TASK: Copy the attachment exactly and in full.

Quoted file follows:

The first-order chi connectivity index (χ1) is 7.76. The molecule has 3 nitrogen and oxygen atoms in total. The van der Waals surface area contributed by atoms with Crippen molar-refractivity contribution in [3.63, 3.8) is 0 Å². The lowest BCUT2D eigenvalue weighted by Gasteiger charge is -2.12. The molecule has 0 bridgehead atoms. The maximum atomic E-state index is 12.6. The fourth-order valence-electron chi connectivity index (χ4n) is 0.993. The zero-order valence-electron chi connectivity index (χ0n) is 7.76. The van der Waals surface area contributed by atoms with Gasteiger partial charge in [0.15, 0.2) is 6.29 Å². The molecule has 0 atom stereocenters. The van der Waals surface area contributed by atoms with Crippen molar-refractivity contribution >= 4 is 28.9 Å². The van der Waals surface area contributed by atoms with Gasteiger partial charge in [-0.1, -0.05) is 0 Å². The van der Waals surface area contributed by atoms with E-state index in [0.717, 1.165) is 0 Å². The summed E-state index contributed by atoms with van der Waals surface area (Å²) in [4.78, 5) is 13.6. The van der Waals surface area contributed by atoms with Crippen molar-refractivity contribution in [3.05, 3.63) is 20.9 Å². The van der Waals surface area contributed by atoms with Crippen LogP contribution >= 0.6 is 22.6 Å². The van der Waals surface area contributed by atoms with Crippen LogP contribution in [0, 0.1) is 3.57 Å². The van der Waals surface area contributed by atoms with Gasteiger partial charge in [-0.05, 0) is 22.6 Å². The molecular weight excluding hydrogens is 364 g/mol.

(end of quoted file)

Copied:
The first-order chi connectivity index (χ1) is 7.76. The molecule has 3 nitrogen and oxygen atoms in total. The van der Waals surface area contributed by atoms with Crippen molar-refractivity contribution in [3.63, 3.8) is 0 Å². The lowest BCUT2D eigenvalue weighted by Gasteiger charge is -2.12. The molecule has 0 bridgehead atoms. The maximum atomic E-state index is 12.6. The fourth-order valence-electron chi connectivity index (χ4n) is 0.993. The zero-order valence-electron chi connectivity index (χ0n) is 7.76. The van der Waals surface area contributed by atoms with Gasteiger partial charge in [0.15, 0.2) is 6.29 Å². The molecule has 0 atom stereocenters. The van der Waals surface area contributed by atoms with Crippen molar-refractivity contribution >= 4 is 28.9 Å². The van der Waals surface area contributed by atoms with Gasteiger partial charge in [-0.1, -0.05) is 0 Å². The van der Waals surface area contributed by atoms with E-state index in [0.717, 1.165) is 0 Å². The summed E-state index contributed by atoms with van der Waals surface area (Å²) in [4.78, 5) is 13.6. The van der Waals surface area contributed by atoms with Crippen molar-refractivity contribution in [3.05, 3.63) is 20.9 Å². The van der Waals surface area contributed by atoms with Crippen LogP contribution >= 0.6 is 22.6 Å². The van der Waals surface area contributed by atoms with Crippen LogP contribution in [0, 0.1) is 3.57 Å². The van der Waals surface area contributed by atoms with Gasteiger partial charge in [-0.05, 0) is 22.6 Å². The molecular weight excluding hydrogens is 364 g/mol.